Mystery Porthole - Ships Nostalgia
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Mystery Porthole

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  #1  
Old 17th July 2016, 13:38
panama kid panama kid is offline
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Mystery Porthole

Anyone have any idea what kind of ship this porthole came out of and how old it may be? I can't find any identifying marks on it. The main body looks like bronze with brass parts.
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  #2  
Old 17th July 2016, 15:36
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panama kid

On behalf of the 'SN Moderating Team', welcome aboard.

Hopefully, someone will be able to help with the information you are seeking. Good luck
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  #3  
Old 17th July 2016, 21:39
jg grant jg grant is offline  
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Hello and welcome from NZ. How about the Nautilus from 20,000 leagues under the sea? Seriously, I have no idea but enjoy the site.
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  #4  
Old 17th July 2016, 22:03
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Here is a similar one. Allegedly from the SS ANGLIA passenger ship sunk in ww1.
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  #5  
Old 17th July 2016, 22:48
Barrie Youde Barrie Youde is offline  
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Portholes are cheap today ...............etc.

Both of these are clearly of the inset variety, commonly used in the hull of a vessel as opposed to in any inboard accommodation. The inset is to protect the glass when ranging alongside any lock-wall or dock-wall - although the glass still remained vulnerable in the event that a pudding-type corkfender might become lodged therein.
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  #6  
Old 17th July 2016, 23:10
Laurie Ridyard Laurie Ridyard is online now  
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Looks like the ones they had in submarines....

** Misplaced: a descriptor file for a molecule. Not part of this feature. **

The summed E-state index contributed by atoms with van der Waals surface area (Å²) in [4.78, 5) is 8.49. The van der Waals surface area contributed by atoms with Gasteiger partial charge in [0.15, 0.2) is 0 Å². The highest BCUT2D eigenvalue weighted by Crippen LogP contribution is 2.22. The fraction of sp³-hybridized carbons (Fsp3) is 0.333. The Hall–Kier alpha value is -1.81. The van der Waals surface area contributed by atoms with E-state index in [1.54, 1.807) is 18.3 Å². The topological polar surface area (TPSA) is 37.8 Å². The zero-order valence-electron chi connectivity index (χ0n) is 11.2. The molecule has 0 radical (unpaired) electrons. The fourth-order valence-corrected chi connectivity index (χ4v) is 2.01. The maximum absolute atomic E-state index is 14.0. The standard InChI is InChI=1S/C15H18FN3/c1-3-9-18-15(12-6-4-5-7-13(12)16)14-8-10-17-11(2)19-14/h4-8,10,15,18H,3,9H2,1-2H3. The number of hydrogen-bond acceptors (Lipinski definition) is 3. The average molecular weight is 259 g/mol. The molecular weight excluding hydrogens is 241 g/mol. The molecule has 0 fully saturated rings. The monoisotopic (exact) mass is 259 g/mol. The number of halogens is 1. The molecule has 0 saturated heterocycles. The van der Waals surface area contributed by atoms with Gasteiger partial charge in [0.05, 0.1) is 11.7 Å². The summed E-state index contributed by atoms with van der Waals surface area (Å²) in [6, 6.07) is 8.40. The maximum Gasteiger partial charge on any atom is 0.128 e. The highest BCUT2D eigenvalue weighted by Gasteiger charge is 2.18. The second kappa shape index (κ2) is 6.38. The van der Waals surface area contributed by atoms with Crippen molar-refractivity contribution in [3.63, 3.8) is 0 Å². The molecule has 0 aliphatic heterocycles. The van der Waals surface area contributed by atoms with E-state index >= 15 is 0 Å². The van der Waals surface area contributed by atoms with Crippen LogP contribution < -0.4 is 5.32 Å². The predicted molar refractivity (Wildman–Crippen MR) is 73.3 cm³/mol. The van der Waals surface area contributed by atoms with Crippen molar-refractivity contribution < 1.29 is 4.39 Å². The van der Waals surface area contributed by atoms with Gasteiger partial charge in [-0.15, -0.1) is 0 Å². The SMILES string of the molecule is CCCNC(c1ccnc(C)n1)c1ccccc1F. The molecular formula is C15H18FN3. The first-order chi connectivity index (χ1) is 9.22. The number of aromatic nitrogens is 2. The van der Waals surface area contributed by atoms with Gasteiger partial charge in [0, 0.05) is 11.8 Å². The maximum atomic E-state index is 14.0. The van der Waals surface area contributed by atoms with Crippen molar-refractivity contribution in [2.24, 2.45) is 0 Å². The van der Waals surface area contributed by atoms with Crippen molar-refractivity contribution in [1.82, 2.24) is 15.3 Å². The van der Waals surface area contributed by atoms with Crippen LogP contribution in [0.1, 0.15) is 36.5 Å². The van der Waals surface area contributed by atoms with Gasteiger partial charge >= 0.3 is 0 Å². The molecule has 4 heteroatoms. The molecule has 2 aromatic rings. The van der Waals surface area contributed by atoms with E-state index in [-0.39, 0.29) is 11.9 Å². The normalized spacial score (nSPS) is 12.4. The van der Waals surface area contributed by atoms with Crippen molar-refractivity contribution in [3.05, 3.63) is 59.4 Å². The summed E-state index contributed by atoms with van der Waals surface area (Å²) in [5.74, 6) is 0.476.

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  #7  
Old 17th July 2016, 23:25
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A warm welcome aboard from the Philippines. Please enjoy all this great site has to offer
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  #8  
Old 17th July 2016, 23:28
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Quote:
Originally Posted by Laurie Ridyard View Post
Looks like the ones they had in submarines....
Aren't you thinking of screen doors?

This comes from elsewhere on this site, but I am not sure where, so I am pinching someones joke.
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  #9  
Old 18th July 2016, 08:08
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Greetings panama kid and welcome to SN. Bon voyage.
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  #10  
Old 18th July 2016, 11:23
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"Patent opening porthole."

I have seen this feature in photos in old passenger ship photos. Obviously for easier for passengers to use and avoid porthole 'kunckle'.

Anyhow, here is a photo taken of AQUITANIA. I suspect the idea was also to catch some of the breeze.

Stephen
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  #11  
Old 18th July 2016, 11:33
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Another photo of AQUITANIA showing the patent portholes.

Does not to have 'deadlights' over the port. Perhaps not necessary required on the higher decks... or not in the bows.

Stephen
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  #12  
Old 18th July 2016, 21:22
panama kid panama kid is offline
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That was interesting, thanks
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  #13  
Old 18th July 2016, 21:25
panama kid panama kid is offline